Pentago is the kind of abstract game that will turn up in caravans for the next twenty years

When I look at my board game collection, I see dragons, Vikings, knights, colourful farms and countless other subjects, but I can’t see a single themeless game among them. That was, of course, until Pentago arrived. The red, black and white box is as innocuous as they come — and that, for me, has always been a problem. 

I don’t know why I tend to favour games built on a theme, but it’s certainly true that I struggle when playing games without one. Where Pentago is concerned, the main attraction is the articulated board, the simplicity of the game, and the fiendish level of head to head competition that it offers.


Pentago is so simple that its instructions are delivered within a single page — and a small one at that. The manual features countless languages across a number of pages, but every flag – from Britain to Greece has just a couple of paragraphs dedicated to it. Combine this with the straightforward components — a board and two sets of marbles in black and white — and that’s the whole thing.

So, what does the single page of instructions say, then? Honestly, if I were to paraphrase, it simply says “put one of your balls onto the board, then rotate any of the four sections — even if it’s a different one to the one you put the ball in.” Wait, what? You can rotate the board? Yes, you can — as I mentioned earlier, it’s articulated.

The plastic board is super, super cool. Each of the four quadrants is attached to a main frame that sits beneath, and by using a sliding motion, can be pulled out and then rotated before being slotted back in. Whilst I was expecting this to be a messy, broken experience let down by rubbish plastics, it’s actually very cool, and it certainly enhances the kerb appeal for enticing players in.

But who actually wants to play this kind of game these days? Well, honestly, I don’t know. In terms of complexity, it lives somewhere between Chess and Draughts, with a slug of Othello or maybe even Connect 4 thrown into the mix. I realise at this point that I haven’t explained what that single page of instructions tells us we must do to win Pentago, and that, friends, is simple; get five of your marbles in a row.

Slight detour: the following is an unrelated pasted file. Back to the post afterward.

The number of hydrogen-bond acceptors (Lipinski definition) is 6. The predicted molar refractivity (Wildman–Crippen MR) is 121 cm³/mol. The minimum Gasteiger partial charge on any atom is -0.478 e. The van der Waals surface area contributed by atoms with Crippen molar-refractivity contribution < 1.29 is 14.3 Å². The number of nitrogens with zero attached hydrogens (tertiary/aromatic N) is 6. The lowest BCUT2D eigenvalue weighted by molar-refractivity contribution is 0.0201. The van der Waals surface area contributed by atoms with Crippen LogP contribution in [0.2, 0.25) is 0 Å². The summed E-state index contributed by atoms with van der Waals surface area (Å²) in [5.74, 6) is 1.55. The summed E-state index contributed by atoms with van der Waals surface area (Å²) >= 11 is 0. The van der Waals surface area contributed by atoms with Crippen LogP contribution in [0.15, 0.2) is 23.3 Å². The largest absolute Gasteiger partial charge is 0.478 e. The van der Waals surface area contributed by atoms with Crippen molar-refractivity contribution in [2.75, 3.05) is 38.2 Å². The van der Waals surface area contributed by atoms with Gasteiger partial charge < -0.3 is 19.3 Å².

So, picture a single turn in Pentago, where you’ll pick up your marble, put it into the top left quadrant and then perhaps rotate the top right quadrant to sneakily align three of your marbles where previously there was only one. The more marbles, the more complex each turn becomes — twist a quadrant one way or another and you might set up your opponent, and it’s easier said than done. 

The upside of Pentago is that it’s the kind of game that as a kid, I’d have played over and over and over again with the same handful of people, each of us achieving a level of mastery that kept each other honest. As an adult, however, it’s hard to dedicate that much time to it, and having played about ten games (each with my wife, because of lockdown) I’d still say that many of our playthroughs ended due to an unforeseen mistake, as opposed to exceptional planning. 

So where does that leave Pentago? It’s kind of hard to say honestly. It’s a game that shouldn’t actually sit on the shelf but would be much better off nestled on a corner table, or somewhere else it can be seen so that it piques passing interest. If you can’t play it regularly, Pentago will fall into the category of a kids game and it risks being forgotten. 

In our house, it lives on the subwoofer. Yeah, that’s not quite the same level of prominence as the coffee table, but it does mean that people can see it. This works well because not only do we find ourselves playing Pentago at least once every few days (bear in mind a game lasts about ten minutes) but it also means that there are still no themeless games on my board game shelves.

What do I think of it though? Well, Pentago is a cool product, it’s a very interesting idea for a game and it’s a quick and entertaining alternative to the more classic two player strategy games that we all know and love. I think given the price point, if you have the chance to play with one other person frequently, you’ll struggle not to get value for money from Pentago — even if you do normally insist on a more thematic game.

You can purchase Pentago on Amazon.

Love both video games and board games? Here’s our list of some fantastic crossover games.

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